The following article was published in the May edition of Real Deals.
Ipes celebrates its 20th anniversary this year and has grown from a small five-person start-up into a business employing 265 people across five countries. What have been the drivers of this growth?
Our fortunes are linked to those of the private equity industry. If you look at where private equity is now compared to 20 years ago it is unrecognisable in terms of the assets it manages and invests in. It is an industry that has grown exponentially. As the asset class has grown, regulation has also come in and there is more regulatory reporting that funds have to produce. This has also supported our growth, because clients need more support from us. Our journey has been a client-led one.
The business has become one of the first private equity fund administrators to open an office in Ireland. What was the thinking behind that move?
As private equity equity has grown, the impetus has been there for us to broaden beyond the Channel Islands and Luxembourg. Ireland is now our fastest growing jurisdiction. It is effectively an investment in more support for our teams in other jurisdictions. We are based in Cork where there is a good base of accounting skills and where infrastructure costs are attractive. After Brexit there has also been increasing interest in Ireland. There is not a fund vehicle in the country that matches those used in Guernsey, Jersey and Luxembourg at present, but legislation is going through the Irish parliament to put one in place. Ireland has a good regulator, a proactive government and a good track record with UCITS and hedge fund managers, so private equity is the natural next step. A second jurisdiction within the EU, alongside Luxembourg, will be a good thing. It will give managers more choice and introduce some healthy competition.
In a post-Brexit world, what does the future hold for fund domicile jurisdictions within Europe? Is there still a role for the Channel Islands or will Luxembourg become increasingly dominant?
We are jurisdiction agnostic and we are set up to do the work anywhere. We follow the same processes irrespective of where clients are based. Of course there are specific things that you have to do in each jurisdiction, but the systems are very much the same. For fund managers there are different drivers. In most cases you will find that investors are quite conservative and as they invest from one fund to the next as they like things to stay the same as much as possible. That comes into the decision on jurisdiction. With respect to what the jurisdictions offer, some large institutions within the EU prefer a destination within Europe for funds, which has supported growth in Luxembourg. Other managers have preferred to use Guernsey and Jersey. Ultimately, if you look at the numbers, private equity assets under management across all the fund domicile jurisdictions have increased and are still going up. Different managers will continue to want different things from different jurisdictions. There is a place for all of them.
Moving on to the nuts and bolts of fundraising, one thing that GPs and advisers keep talking about is how important it has become to ensure that the fundraising process is as slick and seamless as possible. What support has your industry been able to offer in this respect?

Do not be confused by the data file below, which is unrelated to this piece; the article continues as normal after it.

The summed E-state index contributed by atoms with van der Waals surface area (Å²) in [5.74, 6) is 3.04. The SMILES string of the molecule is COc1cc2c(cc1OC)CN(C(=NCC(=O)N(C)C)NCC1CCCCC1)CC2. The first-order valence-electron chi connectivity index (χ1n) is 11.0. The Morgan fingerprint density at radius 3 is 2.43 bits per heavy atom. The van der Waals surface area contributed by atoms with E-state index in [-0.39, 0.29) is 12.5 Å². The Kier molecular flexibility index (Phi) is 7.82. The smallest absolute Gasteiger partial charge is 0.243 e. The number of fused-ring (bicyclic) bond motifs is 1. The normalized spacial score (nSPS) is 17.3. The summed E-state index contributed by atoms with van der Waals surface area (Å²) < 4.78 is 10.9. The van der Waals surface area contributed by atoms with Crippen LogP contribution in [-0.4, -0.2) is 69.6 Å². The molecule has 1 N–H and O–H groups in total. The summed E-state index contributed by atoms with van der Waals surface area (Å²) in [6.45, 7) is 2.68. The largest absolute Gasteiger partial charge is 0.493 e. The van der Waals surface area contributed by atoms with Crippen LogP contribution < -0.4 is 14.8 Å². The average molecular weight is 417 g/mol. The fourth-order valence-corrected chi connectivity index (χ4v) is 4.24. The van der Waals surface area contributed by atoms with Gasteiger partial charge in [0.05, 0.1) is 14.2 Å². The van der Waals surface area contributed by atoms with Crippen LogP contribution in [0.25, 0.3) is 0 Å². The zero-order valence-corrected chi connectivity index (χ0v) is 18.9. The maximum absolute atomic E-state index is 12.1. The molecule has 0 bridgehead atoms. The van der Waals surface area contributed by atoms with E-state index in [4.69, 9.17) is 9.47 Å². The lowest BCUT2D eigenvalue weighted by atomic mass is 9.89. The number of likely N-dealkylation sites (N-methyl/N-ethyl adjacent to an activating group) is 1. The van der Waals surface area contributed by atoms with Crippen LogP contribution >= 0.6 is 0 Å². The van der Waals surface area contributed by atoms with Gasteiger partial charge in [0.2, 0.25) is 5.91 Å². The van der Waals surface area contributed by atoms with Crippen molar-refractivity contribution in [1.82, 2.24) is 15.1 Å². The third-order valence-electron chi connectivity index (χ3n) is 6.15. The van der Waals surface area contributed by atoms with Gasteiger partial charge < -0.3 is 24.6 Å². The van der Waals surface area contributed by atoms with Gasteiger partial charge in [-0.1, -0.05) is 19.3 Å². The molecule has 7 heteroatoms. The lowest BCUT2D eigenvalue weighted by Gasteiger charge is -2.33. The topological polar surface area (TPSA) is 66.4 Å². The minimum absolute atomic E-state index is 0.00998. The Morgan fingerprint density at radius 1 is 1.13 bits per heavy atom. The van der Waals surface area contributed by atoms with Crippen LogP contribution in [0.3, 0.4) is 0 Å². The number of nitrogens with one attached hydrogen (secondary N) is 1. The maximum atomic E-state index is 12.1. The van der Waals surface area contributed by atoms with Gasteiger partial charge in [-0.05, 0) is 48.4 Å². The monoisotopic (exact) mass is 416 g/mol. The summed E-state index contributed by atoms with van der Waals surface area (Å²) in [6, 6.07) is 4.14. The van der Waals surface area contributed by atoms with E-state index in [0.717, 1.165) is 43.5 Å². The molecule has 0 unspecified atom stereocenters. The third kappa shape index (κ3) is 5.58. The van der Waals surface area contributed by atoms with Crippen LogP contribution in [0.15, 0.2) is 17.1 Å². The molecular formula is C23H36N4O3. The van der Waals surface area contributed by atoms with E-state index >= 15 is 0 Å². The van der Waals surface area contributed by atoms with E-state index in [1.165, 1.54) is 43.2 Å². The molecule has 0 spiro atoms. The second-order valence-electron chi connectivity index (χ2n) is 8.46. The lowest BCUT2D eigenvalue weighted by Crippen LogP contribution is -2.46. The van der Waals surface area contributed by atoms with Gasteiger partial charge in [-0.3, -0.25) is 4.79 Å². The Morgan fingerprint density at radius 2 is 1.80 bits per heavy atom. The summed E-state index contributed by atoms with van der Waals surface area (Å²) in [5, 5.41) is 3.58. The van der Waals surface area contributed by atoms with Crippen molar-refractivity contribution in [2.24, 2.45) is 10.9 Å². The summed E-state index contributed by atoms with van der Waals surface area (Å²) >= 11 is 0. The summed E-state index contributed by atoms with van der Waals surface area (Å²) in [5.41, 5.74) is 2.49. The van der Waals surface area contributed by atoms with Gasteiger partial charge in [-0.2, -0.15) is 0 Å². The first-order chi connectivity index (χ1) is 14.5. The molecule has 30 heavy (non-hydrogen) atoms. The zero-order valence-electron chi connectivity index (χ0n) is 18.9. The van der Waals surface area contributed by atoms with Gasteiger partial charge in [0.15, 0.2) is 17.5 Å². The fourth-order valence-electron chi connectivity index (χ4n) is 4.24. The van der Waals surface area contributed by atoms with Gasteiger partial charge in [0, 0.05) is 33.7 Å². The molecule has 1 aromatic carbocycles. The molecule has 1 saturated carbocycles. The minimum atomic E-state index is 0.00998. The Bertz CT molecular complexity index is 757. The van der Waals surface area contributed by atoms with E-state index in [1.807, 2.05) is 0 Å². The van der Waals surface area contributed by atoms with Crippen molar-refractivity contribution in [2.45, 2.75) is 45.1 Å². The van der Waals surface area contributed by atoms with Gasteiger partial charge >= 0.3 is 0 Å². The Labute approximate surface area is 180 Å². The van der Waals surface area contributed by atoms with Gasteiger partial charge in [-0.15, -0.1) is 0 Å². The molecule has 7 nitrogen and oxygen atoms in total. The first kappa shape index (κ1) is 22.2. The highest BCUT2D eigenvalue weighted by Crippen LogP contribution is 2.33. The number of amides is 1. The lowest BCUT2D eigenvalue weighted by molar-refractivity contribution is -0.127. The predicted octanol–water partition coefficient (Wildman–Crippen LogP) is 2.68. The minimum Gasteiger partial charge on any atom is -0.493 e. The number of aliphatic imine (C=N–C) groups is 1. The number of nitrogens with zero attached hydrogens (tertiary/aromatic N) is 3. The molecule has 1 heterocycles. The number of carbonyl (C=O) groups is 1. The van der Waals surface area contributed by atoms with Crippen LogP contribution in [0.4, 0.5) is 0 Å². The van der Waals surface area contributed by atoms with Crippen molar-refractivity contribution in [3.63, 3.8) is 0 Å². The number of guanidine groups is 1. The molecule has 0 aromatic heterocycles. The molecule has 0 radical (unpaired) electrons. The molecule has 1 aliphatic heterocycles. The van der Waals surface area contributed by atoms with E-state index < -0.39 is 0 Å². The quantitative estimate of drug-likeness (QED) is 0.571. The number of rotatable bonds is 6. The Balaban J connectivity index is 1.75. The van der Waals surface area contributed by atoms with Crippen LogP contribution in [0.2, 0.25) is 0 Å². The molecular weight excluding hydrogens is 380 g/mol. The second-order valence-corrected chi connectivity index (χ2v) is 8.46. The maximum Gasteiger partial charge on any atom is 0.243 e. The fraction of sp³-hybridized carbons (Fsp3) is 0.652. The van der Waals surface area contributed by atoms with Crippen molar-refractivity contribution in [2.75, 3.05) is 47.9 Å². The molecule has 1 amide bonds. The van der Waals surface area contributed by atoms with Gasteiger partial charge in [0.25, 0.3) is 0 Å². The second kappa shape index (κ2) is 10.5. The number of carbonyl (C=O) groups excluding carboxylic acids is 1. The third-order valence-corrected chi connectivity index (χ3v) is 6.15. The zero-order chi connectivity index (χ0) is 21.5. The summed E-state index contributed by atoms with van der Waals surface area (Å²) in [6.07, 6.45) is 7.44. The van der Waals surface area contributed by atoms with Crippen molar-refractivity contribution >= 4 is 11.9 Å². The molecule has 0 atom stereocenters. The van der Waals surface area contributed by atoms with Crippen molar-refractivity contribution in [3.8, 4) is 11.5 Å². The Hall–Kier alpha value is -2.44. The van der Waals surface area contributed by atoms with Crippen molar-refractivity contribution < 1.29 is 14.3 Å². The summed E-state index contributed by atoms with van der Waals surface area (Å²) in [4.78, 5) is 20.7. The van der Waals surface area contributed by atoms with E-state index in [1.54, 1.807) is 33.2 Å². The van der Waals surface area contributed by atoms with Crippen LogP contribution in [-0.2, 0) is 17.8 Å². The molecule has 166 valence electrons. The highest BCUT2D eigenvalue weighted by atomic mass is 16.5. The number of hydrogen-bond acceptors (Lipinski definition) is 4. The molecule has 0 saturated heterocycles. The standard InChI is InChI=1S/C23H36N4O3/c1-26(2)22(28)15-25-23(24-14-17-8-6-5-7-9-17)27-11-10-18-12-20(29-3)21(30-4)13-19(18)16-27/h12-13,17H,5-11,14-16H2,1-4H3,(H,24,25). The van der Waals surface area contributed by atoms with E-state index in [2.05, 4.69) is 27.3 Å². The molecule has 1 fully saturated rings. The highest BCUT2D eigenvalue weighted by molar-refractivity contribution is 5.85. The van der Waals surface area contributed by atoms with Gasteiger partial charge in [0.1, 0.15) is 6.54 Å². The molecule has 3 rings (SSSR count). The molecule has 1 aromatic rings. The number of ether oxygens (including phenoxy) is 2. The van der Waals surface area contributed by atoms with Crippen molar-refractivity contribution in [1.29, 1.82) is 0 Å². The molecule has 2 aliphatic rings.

The key thing for getting the money for a fund signed off is around the investor due diligence and anti-money laundering checks. If there is one thing that gets people tearing their hair out it is when an LP is ready to make a commitment but can’t do it because the documentation still isn’t in place. Anything that can make this step as friction-free as possible is very useful for clients, which is why we launched the ID Register. It launched in the summer of 2016 and evolved as we started gathering an increasing amount of information for KYC (know your client). It allows investors to complete a profile, control how their profiles are used, and then use that information across a number of funds without having to complete the KYC over and over again. It is a managed service so the ID Registers are kept up to date, which avoids delays when there are drawdowns and distributions later in the life of the fund. It is all online and it pulls together everything required for the due diligence process and checks. It covers FATCA, the common reporting standard (CRS), client due diligence, sanctions screening and investor reporting. Last year the ID Register submitted 2,600 FATCA and CRS reports on behalf of 1620 reportable entities. The number of profiles has grown from around 8,000 to 20,000 since launch. It is used in the fund closings for existing clients and increasingly, also for other people’s clients. It is an area where we see a great deal of growth in the future.
Finally, I wanted ask why private equity firms have been such active investors in private equity fund administrators?
It is an industry that has a number of the characteristics that private equity firms find attractive. It is a very steady business model. Private equity funds generally have a life of around ten to 15 years, and normally an administrator will be in place for the life of the fund. Long-term contracts with steady income and high cash conversion are exactly the kinds of attributes that private equity firms look for. We can also show growth from private equity growing and regulation, and if you put that alongside the long-term contracts, steady income and cash conversion private equity is going to be interested. It is also worth noting that this is a consolidating sector, so there is a buy-and-build opportunity too.
You can view the original publication here.